The time has come for some fairly radical reframing of economic policy if not just the UK but the world at large is to survive the challenges that face it.
There are at least three such challenges. The first comes from the bursting of another credit bubble with all the risks that we are becoming increasingly used to after the collapses of 2008 in primarily Anglo Saxon housing markets and in 2012 of Eurozone debt markets. The emerging markets are the likely risk here.
The second comes from the collapse of major corporations, whether they be banks or entities wiped out by officially sanctioned corruption. VW is just leading the pack here.
And third there is something more powerful, which is the combination of threats giving rise to mass migration, whether they be war or climate change.
The unique fact is that right now all three are at risk of happening together. This is a combination of circumstances of such power that unless new thinking both happens and is acted upon we are in deep trouble.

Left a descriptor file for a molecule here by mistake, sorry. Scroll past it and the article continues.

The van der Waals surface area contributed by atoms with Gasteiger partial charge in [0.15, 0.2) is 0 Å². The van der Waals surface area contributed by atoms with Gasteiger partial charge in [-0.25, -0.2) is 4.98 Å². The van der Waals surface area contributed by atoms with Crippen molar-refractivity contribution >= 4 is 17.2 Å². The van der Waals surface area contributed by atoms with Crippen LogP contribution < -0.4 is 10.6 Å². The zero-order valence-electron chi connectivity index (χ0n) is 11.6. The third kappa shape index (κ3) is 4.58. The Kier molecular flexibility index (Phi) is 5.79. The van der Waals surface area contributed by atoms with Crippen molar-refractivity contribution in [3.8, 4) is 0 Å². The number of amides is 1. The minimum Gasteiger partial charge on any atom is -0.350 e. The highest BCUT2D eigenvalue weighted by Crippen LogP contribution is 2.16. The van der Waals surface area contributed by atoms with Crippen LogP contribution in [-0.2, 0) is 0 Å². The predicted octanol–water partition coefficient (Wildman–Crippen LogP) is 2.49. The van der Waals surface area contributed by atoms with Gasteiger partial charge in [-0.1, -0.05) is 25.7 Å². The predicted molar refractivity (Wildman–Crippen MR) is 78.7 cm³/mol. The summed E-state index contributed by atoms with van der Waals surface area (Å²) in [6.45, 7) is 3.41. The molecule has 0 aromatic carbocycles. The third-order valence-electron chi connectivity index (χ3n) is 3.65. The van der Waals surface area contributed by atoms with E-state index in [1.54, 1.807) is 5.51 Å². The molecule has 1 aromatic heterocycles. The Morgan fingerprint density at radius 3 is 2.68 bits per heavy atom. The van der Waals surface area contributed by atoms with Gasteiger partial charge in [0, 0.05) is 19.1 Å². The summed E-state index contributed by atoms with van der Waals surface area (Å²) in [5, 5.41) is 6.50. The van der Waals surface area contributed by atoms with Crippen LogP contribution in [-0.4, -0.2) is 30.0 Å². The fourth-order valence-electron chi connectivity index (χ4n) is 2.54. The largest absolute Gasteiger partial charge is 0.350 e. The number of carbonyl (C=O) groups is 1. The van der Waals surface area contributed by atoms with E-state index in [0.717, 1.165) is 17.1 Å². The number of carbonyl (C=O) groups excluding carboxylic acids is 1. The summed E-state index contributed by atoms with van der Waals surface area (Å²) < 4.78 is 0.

What I can say, for certain, is that markets have no answer to these macro problems, however good they are and will be at creating micro solutions and opportunities within them. We know already, from experience, that the first two challenges are only capable of being dealt with by government action. The third cannot in any sense at all have a market solution: it is, by definition, an externality as far as the market is concerned.
So, the first proposition in creating any solution is that the state is fundamental.
It is then important to note that the reaction of all the active agents who might suffer as a consequence of these challenges is to seek a safe haven. That is tangible in the case of migrants: they need somewhere safe for them, and most especially their children. In my opinion no one should ever doubt the determination of a frightened parent seeking security for their child: there is no more powerful emotional force. The challenge that this creates should not be, and cannot be, understated and has hardly begun. It worries me, but it is not something I can do anything about in itself. I am not an expert in that issue.
What I can suggest is something different, and that is the change in thinking needed to tackle the first two crises. I happen to think the means to deal with the third will flow as a consequence, and yet the logic of all three is the same. It is that there is in a time of crisis a quest for security.
In that case the second proposition in creating any solution is that safe havens are needed.
Put these two ideas together and you come to the third, key, proposition which is that it is the role of the state to provide safe havens in a time of crisis.